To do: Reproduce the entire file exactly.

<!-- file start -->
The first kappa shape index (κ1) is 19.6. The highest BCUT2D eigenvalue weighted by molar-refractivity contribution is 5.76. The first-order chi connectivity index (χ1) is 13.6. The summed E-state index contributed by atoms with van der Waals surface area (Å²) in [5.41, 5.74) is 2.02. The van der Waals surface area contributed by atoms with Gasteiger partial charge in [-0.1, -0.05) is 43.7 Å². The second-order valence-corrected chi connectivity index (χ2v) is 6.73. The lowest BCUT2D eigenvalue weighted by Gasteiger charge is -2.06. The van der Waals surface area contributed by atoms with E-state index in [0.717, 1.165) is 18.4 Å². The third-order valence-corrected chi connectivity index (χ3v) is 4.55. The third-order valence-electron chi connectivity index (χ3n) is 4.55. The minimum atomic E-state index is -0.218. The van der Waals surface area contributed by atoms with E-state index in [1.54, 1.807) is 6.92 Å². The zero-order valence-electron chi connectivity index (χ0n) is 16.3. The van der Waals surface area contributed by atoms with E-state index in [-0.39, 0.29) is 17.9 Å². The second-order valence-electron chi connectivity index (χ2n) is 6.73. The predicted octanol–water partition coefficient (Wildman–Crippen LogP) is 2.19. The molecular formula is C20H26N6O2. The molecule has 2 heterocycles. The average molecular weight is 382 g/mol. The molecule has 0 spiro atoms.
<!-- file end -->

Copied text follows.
The first kappa shape index (κ1) is 19.6. The highest BCUT2D eigenvalue weighted by molar-refractivity contribution is 5.76. The first-order chi connectivity index (χ1) is 13.6. The summed E-state index contributed by atoms with van der Waals surface area (Å²) in [5.41, 5.74) is 2.02. The van der Waals surface area contributed by atoms with Gasteiger partial charge in [-0.1, -0.05) is 43.7 Å². The second-order valence-corrected chi connectivity index (χ2v) is 6.73. The lowest BCUT2D eigenvalue weighted by Gasteiger charge is -2.06. The van der Waals surface area contributed by atoms with E-state index in [0.717, 1.165) is 18.4 Å². The third-order valence-corrected chi connectivity index (χ3v) is 4.55. The third-order valence-electron chi connectivity index (χ3n) is 4.55. The minimum atomic E-state index is -0.218. The van der Waals surface area contributed by atoms with E-state index in [1.54, 1.807) is 6.92 Å². The zero-order valence-electron chi connectivity index (χ0n) is 16.3. The van der Waals surface area contributed by atoms with E-state index in [-0.39, 0.29) is 17.9 Å². The second-order valence-electron chi connectivity index (χ2n) is 6.73. The predicted octanol–water partition coefficient (Wildman–Crippen LogP) is 2.19. The molecular formula is C20H26N6O2. The molecule has 2 heterocycles. The average molecular weight is 382 g/mol. The molecule has 0 spiro atoms.